Morningstar St. Simons’ Hands-On Approach To Post-Hurricane Rebuilding Earns Them The Building & Growing AwardPublished on March 22, 2021
Those who work in and around marinas dread hurricanes. Facility design, preparation plans, and a bit of luck can go a long way in preventing damage, but sometimes disaster just can’t be avoided. Morningstar Marinas St. Simons in Georgia learned that lesson after three hurricanes hit their marina between September 2016 and October 2017 leaving behind a daunting trail of destruction. However, the marina team, led by general manager Chris Ferguson, was determined to rebuild and come back even better. Their story guided Marina Dock Age’s decision to honor the marina with the Marina of the Year Building and Growing Award that was presented last December during The Docks Expo virtual event.
Faced with a $5.5M repair estimate, compounded by a $2M shortfall in insurance coverage, Ferguson, his staff, and the corporate office of Morningstar Marinas set to work finding funding sources and cost-effective ways to repair and rebuild.
The team secured five separate grants totaling about $700,000, including two Tier 1 and one Tier 2 Boating Infrastructure Grants and two Clean Vessel Act grants. Because the BIG grant money is applied for and only released annually, the overall construction project was done in phases to match what money was available when. The CVA grants covered pumpout installation, while the BIG grants helped pay for a transient dock, electric, and fuel. All of the grant applications were done by Morningstar’s corporate office in close coordination with the marina’s staff.
Finding money was really the easier part of the job. Ferguson was determined to do as much work in-house as was possible, to save money, but also to have the work done on his schedule and to his specifications. Priority one was to upgrade from the wooden docks that had not survived the storms. Ferguson chose Wahoo Docks’s aluminum dock with IPE decking which is the first Cat 10 extreme system for Wahoo. They kept the marina to the same footprint to avoid an extensive and lengthy permitting process. The only item that needed to be permitted for the entire rebuild was the change from wooden piles to concrete on the transient docks.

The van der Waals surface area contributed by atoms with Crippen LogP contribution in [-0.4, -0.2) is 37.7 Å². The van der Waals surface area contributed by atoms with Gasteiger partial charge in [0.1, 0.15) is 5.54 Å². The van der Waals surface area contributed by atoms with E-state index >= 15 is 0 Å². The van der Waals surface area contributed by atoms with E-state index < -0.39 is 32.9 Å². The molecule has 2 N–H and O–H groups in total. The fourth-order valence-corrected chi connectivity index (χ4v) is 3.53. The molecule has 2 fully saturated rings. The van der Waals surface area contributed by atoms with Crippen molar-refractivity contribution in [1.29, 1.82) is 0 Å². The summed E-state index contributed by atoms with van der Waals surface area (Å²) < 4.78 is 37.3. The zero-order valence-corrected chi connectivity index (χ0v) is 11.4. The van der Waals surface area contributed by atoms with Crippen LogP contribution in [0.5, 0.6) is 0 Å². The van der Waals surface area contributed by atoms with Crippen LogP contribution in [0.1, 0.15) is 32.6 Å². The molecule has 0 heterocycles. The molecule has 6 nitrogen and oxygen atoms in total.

Before rebuilding could begin, Ferguson and his team undertook the demolition of the old docks saving the project about $300,000. “There was lots of on-the-job training of staff and figuring it out as we went, but I am very lucky to have professional, committed staff members who believe in and are passionate about their work. When they’re old and gray they will look back and say ‘I helped build that marina’,” Ferguson said.
They were able to repurpose, recycle and donate 87% of the docks and eliminate 1.2M pounds of debris that would otherwise have gone into a landfill. Along the way demolition even proved profitable. “We negotiated a deal with a local preacher who took our dock sections for $25 each, refinished them, and resold them for revenue for his church. We traded electrical wire with someone who wanted another 400 foot of dock and in recycling our copper wire we made about $12,000,” Ferguson said.
Rebuilding was a Team Effort
The various stages of demolition took over the marina property. The team took apart the docks in 16-foot sections, moved them with skiffs, took them out with forklifts and then stacked and staged them only to later re-strap them onto truck beds for removal. This work was occurring around the day-to-day operations of the marina that did not shut its doors during construction. Ferguson negotiated the use of slips in a neighboring marina for any displaced boaters and took on the responsibility of moving the boats to the new site and back again once work was completed.
Ferguson proudly says that despite the hurricane damage, the marina lost no boats. The marina’s policy has been to shut down five days prior to any predicted landfall of a storm, to allow staff to spend those days preparing boats and the overall property. That policy will continue.
Work was completed in June 2020. The marina now houses 137 wet slips, 1100 linear feet of transient dock, 182 dry storage spaces and new fuel and pumpout systems that are available right in the transient slips. Morningstar Marinas St. Simons retains a zero percent vacancy.
“This was a true team effort from corporate officers and ownership of Morningstar to my immediate staff, everyone was 100% in. We even brought in GM’s from other marinas for about a week to kick off the project. Company-wide, this was a huge success,” Ferguson said.
Ferguson reflects that for some of the work he and his team accomplished he initially questioned whether they had the ability, but he learned to not sell himself of others short and that a committed staff with a clear vision can get the work done.
In offering advice he said, “Be flexible and adjust, work on different phases when you have to and know when to call in experts, like for utilities. But you’ll be surprised by what you can do and the enjoyment and satisfaction your staff gets from having their hands in the mix.”